Small business owners can take two approaches when negotiating prices with their suppliers. The first approach is a direct conversation related to the current pricing and what your intended price reductions are. In layman’s terms, this would be the “What is your best price?” approach.
But supply chain pro’s have a slightly more sophisticated approach than “What is your best price?”. By working with your suppliers to ensure you’re ordering within their standard lead times, you can mitigate the need for expedite costs. Often, suppliers will pass along expedite costs as price increases.
Do you even know what your suppliers’ lead times are? Are those their delivery lead times — and are those lead times driven by scheduling, raw material purchasing or other factors? By understanding the answers to those questions, you can help your suppliers manage their time and costs — and work to get your pricing down.
By giving your suppliers longer term financial commitments can also help drive their costs down — and in so doing, potentially lower your pricing. If you need 100 pieces every month from your supplier (and you’re sure you’re going to need those 100 pieces), you can help drive manufacturing costs down by ordering 1200 pieces. Your supplier may be able to hold the inventory and ship the parts to you 100 pieces each month. By doing so, your suppliers may be able to order raw materials in bulk and avoid the costs of multiple production set ups.
The risk in placing a long term (or blanket) purchase order is that you are financially obligated to the value of the purchase order. If you order 1,200 pieces but you get 900 pieces into the purchase order and realize you don’t need those last 300 pieces — you are legally obliged to pay for them.
By understanding your supplier’s supply chain and lead times and also providing your suppliers with a long term outlook of your needs, you can help their costs down and maybe drive your own costs of goods down, too.
Sourcing is a supply chain term that you may know as “shopping around.” A sourcing project is a project by which you look for suppliers to either help you with a new product or product you’ve been selling. When you launch a sourcing project for a product you’ve been selling, it makes sense — in most cases — to include your current supplier or suppliers in the sourcing project.
By including your current suppliers in the sourcing project for a product they current supply to you, you are sending multiple messages:
- You’re looking for better pricing, or…
- You’re looking for higher quality, or…
- You’re looking for product innovation, or…
- You’re looking for better service
In some cases, your current supplier may reach out to you and offer price reductions ahead of your sourcing project’s completion.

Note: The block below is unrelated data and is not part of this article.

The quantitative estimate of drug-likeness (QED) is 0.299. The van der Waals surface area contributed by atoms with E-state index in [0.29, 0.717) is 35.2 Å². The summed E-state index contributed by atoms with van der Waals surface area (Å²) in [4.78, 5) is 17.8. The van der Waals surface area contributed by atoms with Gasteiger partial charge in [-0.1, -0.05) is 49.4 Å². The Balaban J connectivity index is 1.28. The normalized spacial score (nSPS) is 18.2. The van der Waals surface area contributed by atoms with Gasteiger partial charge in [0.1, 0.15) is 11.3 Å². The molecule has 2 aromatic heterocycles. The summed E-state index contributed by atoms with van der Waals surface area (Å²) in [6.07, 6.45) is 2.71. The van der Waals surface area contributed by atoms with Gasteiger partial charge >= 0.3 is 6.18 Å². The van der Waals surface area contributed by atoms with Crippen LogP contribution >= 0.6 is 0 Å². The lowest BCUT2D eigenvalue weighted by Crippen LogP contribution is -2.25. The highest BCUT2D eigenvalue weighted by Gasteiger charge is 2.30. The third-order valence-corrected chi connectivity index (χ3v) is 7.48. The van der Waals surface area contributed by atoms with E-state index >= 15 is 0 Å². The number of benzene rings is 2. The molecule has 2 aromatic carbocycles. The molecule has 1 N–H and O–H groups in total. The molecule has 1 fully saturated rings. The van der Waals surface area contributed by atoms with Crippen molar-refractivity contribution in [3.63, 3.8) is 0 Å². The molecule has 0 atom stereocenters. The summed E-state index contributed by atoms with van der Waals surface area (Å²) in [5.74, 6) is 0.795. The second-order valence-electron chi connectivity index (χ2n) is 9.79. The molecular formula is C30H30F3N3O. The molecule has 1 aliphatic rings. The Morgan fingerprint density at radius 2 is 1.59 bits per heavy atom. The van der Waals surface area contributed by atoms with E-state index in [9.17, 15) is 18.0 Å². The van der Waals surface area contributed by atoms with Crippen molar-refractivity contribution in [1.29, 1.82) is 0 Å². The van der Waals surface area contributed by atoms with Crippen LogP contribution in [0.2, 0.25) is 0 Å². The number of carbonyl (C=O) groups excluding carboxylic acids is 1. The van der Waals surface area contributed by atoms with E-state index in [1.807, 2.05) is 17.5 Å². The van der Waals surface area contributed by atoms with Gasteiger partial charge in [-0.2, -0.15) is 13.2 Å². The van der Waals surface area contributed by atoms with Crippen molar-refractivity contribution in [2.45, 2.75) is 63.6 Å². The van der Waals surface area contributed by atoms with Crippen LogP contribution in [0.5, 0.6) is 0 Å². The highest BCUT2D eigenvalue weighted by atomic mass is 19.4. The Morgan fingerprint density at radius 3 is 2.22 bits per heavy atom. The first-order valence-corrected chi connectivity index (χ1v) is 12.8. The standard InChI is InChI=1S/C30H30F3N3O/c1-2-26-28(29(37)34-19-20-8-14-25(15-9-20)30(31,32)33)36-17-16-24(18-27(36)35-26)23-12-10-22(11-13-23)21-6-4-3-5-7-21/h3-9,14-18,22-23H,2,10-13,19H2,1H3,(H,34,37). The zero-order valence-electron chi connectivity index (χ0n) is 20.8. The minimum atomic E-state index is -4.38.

By reaching out to other suppliers, you’re doing important market research into the prices you are currently paying. If other suppliers are offering prices well below what you’re currently paying, the first thing you need to make sure of is that they’re offering the same product scope as your current supplier.
If that’s the case, then you likely have an opportunity to drive your cost of goods down — either by switching suppliers or using this new information as leverage in negotiations with your current supplier.
Logistics Cost Reductions
Whether you’re using trucks, trains, ships or airplanes to ship from your suppliers to your facility, you can use the same cost reduction strategies mentioned above with your logistics providers. Direct negotiations and sourcing projects can net you 5 percent-10 percent cost reductions pretty easily — especially if you’ve never tried to get those costs down before.
(If you try to do these cost reduction strategies regularly, you’ll see diminishing returns over time. I.e. you likely won’t see 5 percent-10 percent reductions every time you do this, if you do this every year or two years.)
Logistics cost reductions can also be achieved by planning. If you need a product delivered quickly, you typically have to pay more for it. By understanding your supplier’s lead times (see above), you likely will be able to plan your requirements so that you can engage the lowest cost delivery method.
Just remember the old logistics adage, “Put it on the ocean without commotion; fly it by air to give your CFO a scare.” Okay, that’s not really an old logistics adage. I just made it up. But — ocean and trucks are cheaper than air freight. Plan accordingly (unless you’re importing sushi).
Don't forget to consider the cost reductions strategies related to your own internal costs. I go back to the small keychain business. Even though it may only take a few seconds to assemble a key chain, those seconds add up. Are your materials within arm’s reach? How many can you make at a time, to optimize your speed and expertise? Are you buying any string or other low cost materials in bulk? Are you running high energy machinery at low-cost, non-peak hours?
The best thing about these costs is that they are controllable by you.
Reducing your supply chain costs is the first step to that “spending as little money as possible part.”